Companies understand this. In the past two years, we've met with more than 1,000 Allen County business leaders. They've told us, almost unanimously, that their main challenge is attracting and retaining a skilled workforce. When we recruit new businesses to come to Allen County, companies look for a business-friendly community with the amenities that will help them attract the most talented workers in the nation. We have done well to establish a low cost of living. But if low costs are all we have to offer, companies will go elsewhere.
That's why, to become a nationally recognized economy, we must invest in community amenities. We must become a place our residents see as too good to leave, and that newcomers see as too good to pass up.
This is certainly a different approach from what we're accustomed to. For a local example of the power of quality-of-place investments, look no further than Parkview Field. The project jump-started the heart of the city, spurring more than $250 million of private investments such as Ash Skyline Tower, Superior Lofts and more. As we see, wise investments can yield remarkable returns.
Traditionally, economic development was all about being the lowest-cost option, for people and for businesses. Today, there's a new paradigm at play. While costs are still critically important, quality of place is the final piece of the puzzle. Other cities adopted this strategy years ago. If we want to compete for high-wage jobs, it's time for us to catch up.
We can also draw on examples from other Midwestern cities such as Columbus, Ohio; Grand Rapids; and Des Moines. These communities are experiencing growth by investing in quality of place.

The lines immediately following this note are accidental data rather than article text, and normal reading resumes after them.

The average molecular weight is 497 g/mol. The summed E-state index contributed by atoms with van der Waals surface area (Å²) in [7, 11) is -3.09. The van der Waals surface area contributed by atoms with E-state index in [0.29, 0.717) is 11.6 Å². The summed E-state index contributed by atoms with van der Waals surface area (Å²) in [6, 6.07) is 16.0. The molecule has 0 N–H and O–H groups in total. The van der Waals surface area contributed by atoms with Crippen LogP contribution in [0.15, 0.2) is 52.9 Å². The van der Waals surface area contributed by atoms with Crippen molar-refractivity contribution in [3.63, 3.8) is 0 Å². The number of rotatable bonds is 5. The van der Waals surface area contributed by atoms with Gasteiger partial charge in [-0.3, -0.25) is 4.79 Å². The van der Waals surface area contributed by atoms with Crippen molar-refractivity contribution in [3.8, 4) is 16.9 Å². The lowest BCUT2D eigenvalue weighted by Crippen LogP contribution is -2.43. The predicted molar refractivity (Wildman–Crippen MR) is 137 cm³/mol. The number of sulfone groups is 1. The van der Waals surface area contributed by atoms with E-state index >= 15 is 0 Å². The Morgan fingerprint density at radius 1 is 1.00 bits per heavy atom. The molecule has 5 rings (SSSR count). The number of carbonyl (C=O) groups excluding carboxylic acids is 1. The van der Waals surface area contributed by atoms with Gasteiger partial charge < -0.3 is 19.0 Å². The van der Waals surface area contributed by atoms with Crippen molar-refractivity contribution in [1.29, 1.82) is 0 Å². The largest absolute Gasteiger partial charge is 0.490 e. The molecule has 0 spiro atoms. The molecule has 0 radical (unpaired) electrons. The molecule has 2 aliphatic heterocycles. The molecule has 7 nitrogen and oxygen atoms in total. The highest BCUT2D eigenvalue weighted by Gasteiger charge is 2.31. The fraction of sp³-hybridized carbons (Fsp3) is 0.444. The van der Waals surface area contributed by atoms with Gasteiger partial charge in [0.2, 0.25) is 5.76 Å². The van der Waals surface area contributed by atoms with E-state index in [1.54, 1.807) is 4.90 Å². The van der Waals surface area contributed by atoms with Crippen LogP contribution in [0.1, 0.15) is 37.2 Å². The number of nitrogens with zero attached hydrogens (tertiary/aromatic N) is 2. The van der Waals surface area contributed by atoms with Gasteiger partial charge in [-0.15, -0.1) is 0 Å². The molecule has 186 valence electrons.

Columbus transformed a long-vacant industrial yard into Grandview Yard, a now-thriving neighborhood with apartments, office, retail and hotel space. Grand Rapids developed a downtown public market that's open seven days a week, supporting local food entrepreneurs with a farmers market, cooking classes and an incubator kitchen for startup food businesses. Des Moines built its riverfront into a local hot spot with restaurants, a museum, a landscaped Riverwalk that's perfect for walking tours, a sculpture park and more.
Anchor institutions have played key roles in these transformations. Nationwide Insurance, a top employer in Columbus, was a leader in making Grandview Yard a reality. Bloomberg recently reported on Ford Motor Company's investments in downtown Detroit, converting a massive 104-year-old train station and other historic sites into office space. These unique spaces help attract cutting-edge jobs and the sought-after workers who fill them.
In a separate article, Bloomberg covered another community: Fort Wayne. The piece was titled “The U.S. cities left behind now get their turn.” It's true: If we are willing to adapt to a changing world, it will indeed be our turn to build a nationally recognized economy.
Government can't, nor should it be expected to, do this on its own. But neither can the business community. It requires a shared vision and a shared commitment from the public and private sectors.
The world is changing. We must be creative and adjust along with it.
We have a choice. If we do not continually raise our game in Allen County, people will choose to live elsewhere, companies (and jobs) will follow them and we will be left behind. Or, we can choose to grow our economy by investing in ourselves.
It's up to us. It's our turn. It's our time.